Phase Contrast Imaging

The small effective spot size of the X-ray beam produced by this system 10 enables the performance of phase contrast imaging using information traditionally discarded in conventional imaging.15 These improvements in imaging are not restricted to the breast but apply to any body part and to materials science as well. Beams having an energy of approximately 40-50 keV) are achievable using small angles of reflection from mosaic crystal 8 and using higher energy electrons. All of these techniques can be effected while reducing radiation dose to a patient and decreasing scatter due to the tunability of the beam and the limited bandwidth/narrow energy range delivered to the imaged part.

Given the low atomic weights of the major constituents of the human body, there is little difference discernible between body tissues in absorption imaging, due to exceedingly small differences in the very low absorption coefficients of these atoms. However, 100-1000 times as much information can be obtained by using the phase information imparted to the beam as it traverses the patient. Therefore, phase imaging can use a silicon crystal as an analyzer separating X-ray photons diffracted by density changes at tissue interfaces, differences in tissue specific gravity, and even flowing blood, from those photons not diffracted at all. Stepped, slit-scanned images can be acquired at two locations simultaneously on the surface of the same multichannel plate/CCD detector used for the TOF imaging. The part to be imaged can be stepped through the beam and an image acquired for each step. The resultant images are summated into two separate (diffracted and non-diffracted images) and then subtracted from one another for difference phase images.

The system 10 of this invention relies on inverse Compton scattering to produce the X-ray photons. The term inverse Compton scattering refers to photon scattering by an electron moving at relativistic speeds. Compton scattering is conventionally known as the process in which a photon scatters off an electron at rest, in which case the photon loses energy to the electron and its wavelength is lengthened. In inverse Compton scattering, the electron is moving and gives up energy to the photon. The basic concept of using inverse Compton scattering to produce X-ray photos is shown in FIG. 2. An incoming electron (e1) from the linear accelerator “collides with” the IR photon, converting it to an X-ray photon which follows a path almost collinear with the electron beam. The relative angles of the post-collision electron beam and X-ray beam are exaggerated on FIG. 2 for clarity.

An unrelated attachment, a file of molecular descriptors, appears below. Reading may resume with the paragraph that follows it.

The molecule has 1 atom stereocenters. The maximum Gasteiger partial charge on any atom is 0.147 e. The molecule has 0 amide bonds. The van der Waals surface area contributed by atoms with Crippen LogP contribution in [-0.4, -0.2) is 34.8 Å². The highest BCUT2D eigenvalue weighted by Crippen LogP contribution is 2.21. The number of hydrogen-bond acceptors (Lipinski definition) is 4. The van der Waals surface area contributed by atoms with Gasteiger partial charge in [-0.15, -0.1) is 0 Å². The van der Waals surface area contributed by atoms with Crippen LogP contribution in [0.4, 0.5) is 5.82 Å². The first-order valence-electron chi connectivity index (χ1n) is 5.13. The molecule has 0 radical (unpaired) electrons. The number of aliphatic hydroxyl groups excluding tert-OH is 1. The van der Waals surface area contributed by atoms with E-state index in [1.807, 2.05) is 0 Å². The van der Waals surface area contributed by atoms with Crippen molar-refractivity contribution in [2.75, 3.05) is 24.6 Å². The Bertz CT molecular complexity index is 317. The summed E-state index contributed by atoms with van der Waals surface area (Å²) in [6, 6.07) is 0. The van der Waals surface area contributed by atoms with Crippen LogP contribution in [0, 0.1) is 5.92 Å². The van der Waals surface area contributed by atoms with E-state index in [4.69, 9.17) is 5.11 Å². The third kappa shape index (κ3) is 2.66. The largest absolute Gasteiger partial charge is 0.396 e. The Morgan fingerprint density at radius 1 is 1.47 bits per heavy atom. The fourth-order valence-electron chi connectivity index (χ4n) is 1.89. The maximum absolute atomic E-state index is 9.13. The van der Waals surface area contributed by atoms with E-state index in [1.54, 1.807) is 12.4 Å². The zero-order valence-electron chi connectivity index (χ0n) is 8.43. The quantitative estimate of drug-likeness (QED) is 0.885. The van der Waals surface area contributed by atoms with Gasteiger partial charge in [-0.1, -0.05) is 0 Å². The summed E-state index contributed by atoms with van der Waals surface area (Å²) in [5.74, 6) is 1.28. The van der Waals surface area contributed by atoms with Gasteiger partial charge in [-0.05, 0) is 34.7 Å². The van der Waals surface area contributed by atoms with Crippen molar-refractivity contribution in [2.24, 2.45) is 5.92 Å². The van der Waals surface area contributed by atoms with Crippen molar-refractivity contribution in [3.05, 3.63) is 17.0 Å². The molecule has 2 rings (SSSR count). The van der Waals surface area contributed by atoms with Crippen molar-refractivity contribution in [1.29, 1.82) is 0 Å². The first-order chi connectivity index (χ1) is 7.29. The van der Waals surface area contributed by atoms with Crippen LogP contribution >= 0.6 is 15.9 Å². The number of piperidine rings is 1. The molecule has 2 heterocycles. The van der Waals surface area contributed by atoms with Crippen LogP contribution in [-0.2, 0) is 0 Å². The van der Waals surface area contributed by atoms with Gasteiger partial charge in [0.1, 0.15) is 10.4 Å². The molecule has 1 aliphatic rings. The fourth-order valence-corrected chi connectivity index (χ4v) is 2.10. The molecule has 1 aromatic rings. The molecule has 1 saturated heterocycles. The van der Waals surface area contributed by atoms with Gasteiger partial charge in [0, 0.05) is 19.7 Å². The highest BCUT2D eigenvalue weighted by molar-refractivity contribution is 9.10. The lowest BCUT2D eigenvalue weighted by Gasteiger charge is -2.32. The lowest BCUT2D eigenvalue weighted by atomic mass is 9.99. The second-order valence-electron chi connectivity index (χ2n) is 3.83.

The inverse Compton scattering of a beam of low energy photons backwards by an anti-parallel beam of electrons can produce a narrow beam of high energy photons. In the case of scattering of the photon through 180°, its energy is increased by several orders of magnitude.

The production rate of X-rays by inverse Compton scattering is governed by two factors: the probability of scattering an infrared photon by an electron, which depends on the cross section, and the intensities of the two beams, which is expressed as the luminosity of the beams.

The first factor is obtained by integrating the differential cross section over the angular range of the narrow cone (˜0.005 rad) containing the high energy X-rays. The general solution of the photon-electron scattering yields the Klein-Nishina formulas, which, in the case that the photon energy in the electron rest frame is small compared to that of the electron rest mass, reduce to the Thomson scattering formulas. The electron velocity is relativistic, characterized by γ=85, where γ is the ratio of the electron's energy to its mass.

In a system where the shortest photon wavelengths are about 2μ, which correspond to an energy in the labaratory rest system of 0.52 eV, the photon energy in the electron rest system is small compared to mec2 of 0.511 MeV. The total Thomson cross section is given by σ T = 8 π 3 r e 2 ,

where re is the classical electron radius.

Due to the relativistic electron motion, which has a Lorentz factor γ=Ee/mec2, the scattering angle in the electron rest frame is related to the half-angle of the X-ray cone in the laboratory frame by Θs=2γθc.

The cross section for scattering into the forward cone is π π - Θ S π r e 2 ( 1 + cos 2 Θ S ) sin Θ S Θ S

For a half-angle of 0.005 rad, the cross-section is 0.21 of the total Thomson cross section of 0.66 barn (=6.6×10−29m2). As seen by the electron, the photon energy is increased by a factor of 2γ to ˜102 eV. This energy is so small compared to the electron rest mass that the Compton shift of wavelength is negligible. The photon is scattered nearly elastically through some angle Θ3. Near Θ3=180° the energy of the scattered photon as seen in the laboratory system gains another factor of 2γ, reaching a maximum of ˜17.9 keV.